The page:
The Kerala Cricket Association (KCA), predictably caught in a dilemma, chose to maintain a stoic silence over Friday’s decision of the Disciplinary Committee of the Board of Control for Cricket in India to clamp a life ban on pace bowler S. Sreesanth on charges of spot fixing.

Repeated attempts to contact the KCA top brass went in vain while all that the association’s official spokesman would say was, “no comments.” Apparently, the KCA did not want to seen in poor light criticising its parent body.

However, the proposed life ban, which is likely to be ratified on September 29, did prove to be shocker to some of the country’s sporting greats such as I.M. Vijayan and P.T. Usha.

“How did they ban him before the courts pronounced him guilty. Shouldn’t they have waited for the verdict,” said Vijayan, one of the country’s greatest footballers. “Of course, fixing is bad in any sport but Sreesanth has already been in jail, so they should have waited for the court’s verdict before such a decision is taken. And Sreesanth has played in the Indian team.

“A life ban is such a big thing, what does he have in cricket now.”

Blames association

Vijayan felt that a strong players’ union would not have allowed association officials to have a free run like they have now.

“Powerful people are walking around freely, but it is really the players who suffer the most. It also means the gag on players will hit them hard when they land in trouble, they will be lonely, they will not have anyone to support them,” said Vijayan.

“So, they should have a strong players’ association to help them, to speak for them.”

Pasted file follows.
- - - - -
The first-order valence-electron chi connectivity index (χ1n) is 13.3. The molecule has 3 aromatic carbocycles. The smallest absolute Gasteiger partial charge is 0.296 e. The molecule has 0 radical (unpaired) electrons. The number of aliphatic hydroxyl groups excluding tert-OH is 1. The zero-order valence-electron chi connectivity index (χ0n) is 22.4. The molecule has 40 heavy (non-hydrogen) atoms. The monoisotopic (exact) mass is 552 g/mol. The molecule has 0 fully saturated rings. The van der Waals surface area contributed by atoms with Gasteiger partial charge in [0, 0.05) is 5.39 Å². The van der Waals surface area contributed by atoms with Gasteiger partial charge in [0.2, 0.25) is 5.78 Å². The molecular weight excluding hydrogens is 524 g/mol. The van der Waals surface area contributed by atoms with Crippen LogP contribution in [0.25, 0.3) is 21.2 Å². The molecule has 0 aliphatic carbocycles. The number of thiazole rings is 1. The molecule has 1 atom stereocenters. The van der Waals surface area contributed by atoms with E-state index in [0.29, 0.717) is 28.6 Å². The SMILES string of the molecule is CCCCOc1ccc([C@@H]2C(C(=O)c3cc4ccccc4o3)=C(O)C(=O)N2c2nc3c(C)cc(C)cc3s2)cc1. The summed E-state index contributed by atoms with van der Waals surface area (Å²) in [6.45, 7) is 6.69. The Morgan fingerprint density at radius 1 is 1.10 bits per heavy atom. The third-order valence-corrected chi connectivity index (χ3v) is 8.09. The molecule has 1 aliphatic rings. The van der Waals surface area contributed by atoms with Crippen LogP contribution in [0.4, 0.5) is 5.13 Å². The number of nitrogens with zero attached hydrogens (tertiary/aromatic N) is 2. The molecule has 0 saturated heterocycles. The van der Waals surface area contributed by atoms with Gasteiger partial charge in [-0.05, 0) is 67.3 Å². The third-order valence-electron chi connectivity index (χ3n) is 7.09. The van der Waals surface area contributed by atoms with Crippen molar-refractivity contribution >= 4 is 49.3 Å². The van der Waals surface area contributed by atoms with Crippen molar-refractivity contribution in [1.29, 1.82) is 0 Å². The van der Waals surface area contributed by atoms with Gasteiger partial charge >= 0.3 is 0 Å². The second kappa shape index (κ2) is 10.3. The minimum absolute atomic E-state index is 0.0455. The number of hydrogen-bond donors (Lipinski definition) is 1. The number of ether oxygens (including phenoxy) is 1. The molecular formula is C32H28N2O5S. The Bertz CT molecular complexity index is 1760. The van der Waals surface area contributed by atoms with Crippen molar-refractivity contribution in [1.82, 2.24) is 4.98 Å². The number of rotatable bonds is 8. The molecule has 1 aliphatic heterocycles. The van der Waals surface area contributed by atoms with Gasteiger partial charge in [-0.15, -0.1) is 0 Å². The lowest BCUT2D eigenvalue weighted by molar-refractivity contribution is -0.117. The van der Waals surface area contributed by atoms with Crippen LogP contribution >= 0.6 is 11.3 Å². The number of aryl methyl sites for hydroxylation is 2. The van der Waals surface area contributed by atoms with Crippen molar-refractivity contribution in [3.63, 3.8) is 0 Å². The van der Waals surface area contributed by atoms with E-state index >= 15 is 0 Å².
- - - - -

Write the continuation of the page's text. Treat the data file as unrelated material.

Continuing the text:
Players are powerless and almost always helpless when they land in trouble, felt P.T. Usha. “Players don’t get a chance to have their say. If they say something, they will either not be in the team or they will be out for a 100 years. That is why many don’t say anything,” said Usha, one of India’s greatest athletes.

‘Players should come together’

“When the association or its members do something wrong, nobody questions them, there is nobody to catch them. But when it comes to players, they are sort of powerless.” Players should all come together, especially when a fellow athlete is in trouble, said Usha.

“Shouldn’t the same rules apply for players, association officials and IPL team heads? And isn’t a federation supposed to protect its players? By punishing Sreesanth with a life ban even before the court finds him guilty, isn’t the federation sending a wrong message?”

“However, this will send a message to all players that strict action would be taken against those involved in spot fixing or match fixing,” said S. Robinson, one of India’s best basketball players and a former Indian captain. “May be, they wanted to send such a message, may be they wanted to start somewhere and it was Sreesanth who was caught and became the sort of starting point.

“But the same rule should be shown to the officials and team owners too. The law should apply to everybody,” he said.

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